• This move is made in the first sentence and the last. Murakami breaks into his own discourse to clarify that the girl is a woman now. In this way we learn where we are in time relative to the moment being remembered and it makes the prose conversational, as though the author were telling you what was on his mind. This interruption makes his communication feel more direct and immediate.
  • The second iteration is performed in a different way, brackets instead of dash, but it achieves the same effect. Here we are given the detail of the badge colour they shared, which focuses attention to a precise detail. From that detail we glean that Murakami’s speaker attended a school with a uniform. Again, this little aside evokes a conversational tone in the piece that feels like confession.
  • This piece does something else that I really like, which I call “Load the Last”. The above paragraph is taken from Murakami’s short piece, “With the Beatles.” So, bringing his meandering paragraph to its conclusion with this particular noun allows it to land with weight.

Possibilities for Writers:

  • I think the former of these two moves would be a great way for students to practice structured stream of consciousness writing. One exercise might be to write a simple line in a direct voice. Then, go back and insert a detail that reveals what your speaker is thinking in ‘real time’.
  • With the latter move, students should experiment. Try writing a paragraph with one important idea in mind. Provide supporting details throughout the middle of the paragraph, try to ‘land’ on that final word. This is a practical tactic that writers can use in a variety of writing forms.

Guest writer Scott Connelly’s experience with music, theater, and the performing arts, combined with his years of experience in corporate telecommunications, help to provide students with a variety of essential skills in literacy.  Scott teaches English Language Arts and Social Studies in Saint John, NB.

CRAFT STUDIO: THE BLADE ITSELF BY JOE ABERCROMBIE

Aug
04

bladeWhat I Was Reading:

In a wonderfully fun but hauntingly dark fantasy series, Abercrombie uses a trick throughout the trilogy to give us a unique perspective on one character, an Inquisitor (torturer) named Glokta, one of his primary point-of-view characters throughout the series. Normally adhering to the old principle of ‘show, don’t tell,’ Abercrombie avoids any kind of internal dialogue, letting the characters’ actions speak for themselves, but he makes an exception for Glokta – Glokta can walk and talk like any character, but he is the only one with an internal monologue, signified by italics:

‘Impressive, eh Inquisitor?’ he asked, before dissolving into a fit of coughing.
Not really.… ‘It certainly produces a great deal of smoke,’ he croaked.

What Moves I Notice the Writer Making:

This allows Glokta to speak to himself, but it also allows him (and Abercrombie) to speak directly to the reader. We get a clearer picture of his motives and desires, and it also says a great deal about his character – he is explicitly two-faced. In almost every interaction we see him say one thing but think another. It also speaks to his intellect. Thinking and conspiring are Glokta’s main occupations, and with this running internal monologue Abercrombie can show the reader Glokta doing it in real-time:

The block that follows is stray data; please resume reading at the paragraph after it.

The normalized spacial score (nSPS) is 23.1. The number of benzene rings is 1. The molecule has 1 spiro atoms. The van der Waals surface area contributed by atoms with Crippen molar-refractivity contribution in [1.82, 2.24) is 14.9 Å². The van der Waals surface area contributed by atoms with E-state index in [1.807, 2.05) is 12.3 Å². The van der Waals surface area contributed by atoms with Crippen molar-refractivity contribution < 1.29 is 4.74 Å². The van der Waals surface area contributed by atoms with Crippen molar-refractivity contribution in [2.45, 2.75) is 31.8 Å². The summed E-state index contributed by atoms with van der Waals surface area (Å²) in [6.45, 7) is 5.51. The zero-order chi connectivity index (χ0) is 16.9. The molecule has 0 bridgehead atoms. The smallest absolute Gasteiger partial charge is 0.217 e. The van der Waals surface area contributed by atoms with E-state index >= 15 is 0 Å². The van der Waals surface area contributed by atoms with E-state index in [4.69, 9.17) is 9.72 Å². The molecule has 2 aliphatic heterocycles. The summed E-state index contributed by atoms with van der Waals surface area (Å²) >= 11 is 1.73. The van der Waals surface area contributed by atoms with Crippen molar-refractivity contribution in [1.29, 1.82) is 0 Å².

The old man squinted across at Glokta. ‘Are you telling this story or am I?’
‘You are.’ And you’re taking your time about it.

Possibilities for Writers:

Think of a time you were speaking with someone but couldn’t tell them what you were really thinking. What was going through your mind? How might you represent that on a page, while writing dialogue?

Find an example of a dialogue where a character had to hide their true motivations. What might they have been thinking during this scene?

Guest writer Matthew Shaw is an education student and a longtime teacher of English as a Second Language and a former archaeologist. He lives in Fredericton, NB with his wife and three-year-old son, and likes reading and spending as much time as possible outdoors with his family. He hates how much time he spends on YouTube every evening.

CRAFT STUDIO: THE PIGEON HAS FEELINGS, TOO! BY MO WILLEMS

Jul
21

PigeonWhat I Was Reading:

Mo Willems’ The Pigeon Has Feelings, Too! is a children’s book that tells the simple narrative of a pigeon who gets increasingly angry because those around him are constantly telling him what to do.

What Moves I Notice the Writer Making:

  • Using only speech bubbles to tell a story.
  • Emphasizing words by bolding and capitalizing letters.
  • Using different coloured texts, such as using red for the word ‘angry’ to grab attention.
  • Employing a variety of punctuation such as exclamation points.
  • Using body language to better express the intended message and emotion.

Possibilities for Writers:

  • When the message is being shown by illustration, such as in graphic novels and picture books, the illustration becomes the message. Explore body language and how posture and movement express emotion and intent, and ensure illustrations match the dialogue.
  • Have students find an existing text (their own or someone else’s) or write a new one, and pinpoint the words that they believe are important or best express what the writer is intending to get across. Explore ways to emphasize those words, such as using colours, different fonts, and bolding words.
  • Explore a variety of punctuation. Would an exclamation point or a semicolon work better than a period?

Guest writer Sylvie is a Bachelor of Education student at UNB hoping to become an English Language Arts teacher for a high school in or near her hometown. When not doing schoolwork she can be found with her partner, Samuel, enjoying a film (probably
horror), a cup of something hot (probably coffee), and/or whichever pet is closest
(probably Samuel’s doodles).